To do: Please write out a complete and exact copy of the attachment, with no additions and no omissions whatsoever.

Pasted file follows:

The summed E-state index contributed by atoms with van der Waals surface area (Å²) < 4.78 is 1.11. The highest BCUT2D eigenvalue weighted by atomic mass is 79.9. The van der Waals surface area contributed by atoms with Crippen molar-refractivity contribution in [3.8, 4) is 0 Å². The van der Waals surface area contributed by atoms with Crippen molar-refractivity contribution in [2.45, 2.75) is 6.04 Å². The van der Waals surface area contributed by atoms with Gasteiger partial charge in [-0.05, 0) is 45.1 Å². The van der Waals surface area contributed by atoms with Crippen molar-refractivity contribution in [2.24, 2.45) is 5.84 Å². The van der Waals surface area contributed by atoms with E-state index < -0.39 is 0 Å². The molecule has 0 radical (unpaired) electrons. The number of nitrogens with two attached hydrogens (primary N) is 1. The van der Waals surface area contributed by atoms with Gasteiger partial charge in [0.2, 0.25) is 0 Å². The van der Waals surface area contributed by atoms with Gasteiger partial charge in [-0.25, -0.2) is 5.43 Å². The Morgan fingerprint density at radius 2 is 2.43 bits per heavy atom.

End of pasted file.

The summed E-state index contributed by atoms with van der Waals surface area (Å²) < 4.78 is 1.11. The highest BCUT2D eigenvalue weighted by atomic mass is 79.9. The van der Waals surface area contributed by atoms with Crippen molar-refractivity contribution in [3.8, 4) is 0 Å². The van der Waals surface area contributed by atoms with Crippen molar-refractivity contribution in [2.45, 2.75) is 6.04 Å². The van der Waals surface area contributed by atoms with Gasteiger partial charge in [-0.05, 0) is 45.1 Å². The van der Waals surface area contributed by atoms with Crippen molar-refractivity contribution in [2.24, 2.45) is 5.84 Å². The van der Waals surface area contributed by atoms with E-state index < -0.39 is 0 Å². The molecule has 0 radical (unpaired) electrons. The number of nitrogens with two attached hydrogens (primary N) is 1. The van der Waals surface area contributed by atoms with Gasteiger partial charge in [0.2, 0.25) is 0 Å². The van der Waals surface area contributed by atoms with Gasteiger partial charge in [-0.25, -0.2) is 5.43 Å². The Morgan fingerprint density at radius 2 is 2.43 bits per heavy atom.